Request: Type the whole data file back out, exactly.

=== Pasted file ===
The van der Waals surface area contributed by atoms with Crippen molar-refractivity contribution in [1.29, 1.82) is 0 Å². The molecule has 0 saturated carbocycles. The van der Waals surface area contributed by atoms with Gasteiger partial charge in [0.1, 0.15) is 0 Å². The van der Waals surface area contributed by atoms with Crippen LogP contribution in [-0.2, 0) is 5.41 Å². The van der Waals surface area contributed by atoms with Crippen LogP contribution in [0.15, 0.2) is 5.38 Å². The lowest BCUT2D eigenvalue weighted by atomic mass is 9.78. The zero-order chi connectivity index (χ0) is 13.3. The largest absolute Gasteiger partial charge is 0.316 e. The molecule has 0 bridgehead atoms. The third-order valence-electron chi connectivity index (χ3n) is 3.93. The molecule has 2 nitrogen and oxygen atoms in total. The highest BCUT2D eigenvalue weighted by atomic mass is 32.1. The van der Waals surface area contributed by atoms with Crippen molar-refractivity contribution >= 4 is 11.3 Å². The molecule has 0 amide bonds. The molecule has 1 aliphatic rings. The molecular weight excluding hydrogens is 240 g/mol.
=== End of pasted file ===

The van der Waals surface area contributed by atoms with Crippen molar-refractivity contribution in [1.29, 1.82) is 0 Å². The molecule has 0 saturated carbocycles. The van der Waals surface area contributed by atoms with Gasteiger partial charge in [0.1, 0.15) is 0 Å². The van der Waals surface area contributed by atoms with Crippen LogP contribution in [-0.2, 0) is 5.41 Å². The van der Waals surface area contributed by atoms with Crippen LogP contribution in [0.15, 0.2) is 5.38 Å². The lowest BCUT2D eigenvalue weighted by atomic mass is 9.78. The zero-order chi connectivity index (χ0) is 13.3. The largest absolute Gasteiger partial charge is 0.316 e. The molecule has 0 bridgehead atoms. The third-order valence-electron chi connectivity index (χ3n) is 3.93. The molecule has 2 nitrogen and oxygen atoms in total. The highest BCUT2D eigenvalue weighted by atomic mass is 32.1. The van der Waals surface area contributed by atoms with Crippen molar-refractivity contribution >= 4 is 11.3 Å². The molecule has 0 amide bonds. The molecule has 1 aliphatic rings. The molecular weight excluding hydrogens is 240 g/mol.